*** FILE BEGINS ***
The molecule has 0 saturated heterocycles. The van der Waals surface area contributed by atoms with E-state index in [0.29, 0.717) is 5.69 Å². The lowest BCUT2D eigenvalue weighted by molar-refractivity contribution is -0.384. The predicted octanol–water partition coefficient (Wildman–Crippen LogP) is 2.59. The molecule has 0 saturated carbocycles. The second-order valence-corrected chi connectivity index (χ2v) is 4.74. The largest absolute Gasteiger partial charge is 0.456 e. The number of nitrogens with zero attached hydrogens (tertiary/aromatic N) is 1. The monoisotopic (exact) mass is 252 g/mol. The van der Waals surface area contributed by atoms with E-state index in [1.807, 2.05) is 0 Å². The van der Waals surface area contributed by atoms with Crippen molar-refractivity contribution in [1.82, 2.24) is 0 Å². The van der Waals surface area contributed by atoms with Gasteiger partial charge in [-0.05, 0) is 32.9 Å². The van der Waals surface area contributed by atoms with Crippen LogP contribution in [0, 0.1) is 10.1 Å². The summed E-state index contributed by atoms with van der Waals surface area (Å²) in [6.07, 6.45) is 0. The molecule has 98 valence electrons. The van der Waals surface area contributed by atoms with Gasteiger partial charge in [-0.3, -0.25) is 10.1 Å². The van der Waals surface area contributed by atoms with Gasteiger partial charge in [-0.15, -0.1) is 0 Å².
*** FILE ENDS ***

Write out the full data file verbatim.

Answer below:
The molecule has 0 saturated heterocycles. The van der Waals surface area contributed by atoms with E-state index in [0.29, 0.717) is 5.69 Å². The lowest BCUT2D eigenvalue weighted by molar-refractivity contribution is -0.384. The predicted octanol–water partition coefficient (Wildman–Crippen LogP) is 2.59. The molecule has 0 saturated carbocycles. The second-order valence-corrected chi connectivity index (χ2v) is 4.74. The largest absolute Gasteiger partial charge is 0.456 e. The number of nitrogens with zero attached hydrogens (tertiary/aromatic N) is 1. The monoisotopic (exact) mass is 252 g/mol. The van der Waals surface area contributed by atoms with E-state index in [1.807, 2.05) is 0 Å². The van der Waals surface area contributed by atoms with Crippen molar-refractivity contribution in [1.82, 2.24) is 0 Å². The van der Waals surface area contributed by atoms with Gasteiger partial charge in [-0.05, 0) is 32.9 Å². The van der Waals surface area contributed by atoms with Crippen LogP contribution in [0, 0.1) is 10.1 Å². The summed E-state index contributed by atoms with van der Waals surface area (Å²) in [6.07, 6.45) is 0. The molecule has 98 valence electrons. The van der Waals surface area contributed by atoms with Gasteiger partial charge in [-0.3, -0.25) is 10.1 Å². The van der Waals surface area contributed by atoms with Gasteiger partial charge in [-0.15, -0.1) is 0 Å².